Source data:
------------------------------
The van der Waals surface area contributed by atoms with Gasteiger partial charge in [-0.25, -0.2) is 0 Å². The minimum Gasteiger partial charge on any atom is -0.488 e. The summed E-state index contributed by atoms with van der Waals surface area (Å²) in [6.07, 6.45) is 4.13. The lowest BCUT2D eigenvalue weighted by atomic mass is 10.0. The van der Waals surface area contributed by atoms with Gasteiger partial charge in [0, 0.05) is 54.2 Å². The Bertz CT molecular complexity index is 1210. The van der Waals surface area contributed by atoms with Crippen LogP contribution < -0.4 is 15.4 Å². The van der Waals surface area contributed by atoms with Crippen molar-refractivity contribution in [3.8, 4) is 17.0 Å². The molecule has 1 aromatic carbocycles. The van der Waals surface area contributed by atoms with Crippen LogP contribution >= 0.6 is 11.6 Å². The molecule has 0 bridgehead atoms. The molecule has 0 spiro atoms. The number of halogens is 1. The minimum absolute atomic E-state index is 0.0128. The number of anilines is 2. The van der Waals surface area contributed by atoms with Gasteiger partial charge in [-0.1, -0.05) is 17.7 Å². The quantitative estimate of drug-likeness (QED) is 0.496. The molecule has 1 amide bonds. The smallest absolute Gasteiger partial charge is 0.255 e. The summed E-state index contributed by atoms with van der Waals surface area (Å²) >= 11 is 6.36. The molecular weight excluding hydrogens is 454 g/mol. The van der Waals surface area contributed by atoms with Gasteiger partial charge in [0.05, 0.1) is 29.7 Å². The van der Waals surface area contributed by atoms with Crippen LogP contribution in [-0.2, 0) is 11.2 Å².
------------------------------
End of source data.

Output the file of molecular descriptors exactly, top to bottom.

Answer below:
The van der Waals surface area contributed by atoms with Gasteiger partial charge in [-0.25, -0.2) is 0 Å². The minimum Gasteiger partial charge on any atom is -0.488 e. The summed E-state index contributed by atoms with van der Waals surface area (Å²) in [6.07, 6.45) is 4.13. The lowest BCUT2D eigenvalue weighted by atomic mass is 10.0. The van der Waals surface area contributed by atoms with Gasteiger partial charge in [0, 0.05) is 54.2 Å². The Bertz CT molecular complexity index is 1210. The van der Waals surface area contributed by atoms with Crippen LogP contribution < -0.4 is 15.4 Å². The van der Waals surface area contributed by atoms with Crippen molar-refractivity contribution in [3.8, 4) is 17.0 Å². The molecule has 1 aromatic carbocycles. The van der Waals surface area contributed by atoms with Crippen LogP contribution >= 0.6 is 11.6 Å². The molecule has 0 bridgehead atoms. The molecule has 0 spiro atoms. The number of halogens is 1. The minimum absolute atomic E-state index is 0.0128. The number of anilines is 2. The van der Waals surface area contributed by atoms with Gasteiger partial charge in [-0.1, -0.05) is 17.7 Å². The quantitative estimate of drug-likeness (QED) is 0.496. The molecule has 1 amide bonds. The smallest absolute Gasteiger partial charge is 0.255 e. The summed E-state index contributed by atoms with van der Waals surface area (Å²) >= 11 is 6.36. The molecular weight excluding hydrogens is 454 g/mol. The van der Waals surface area contributed by atoms with Gasteiger partial charge in [0.05, 0.1) is 29.7 Å². The van der Waals surface area contributed by atoms with Crippen LogP contribution in [-0.2, 0) is 11.2 Å².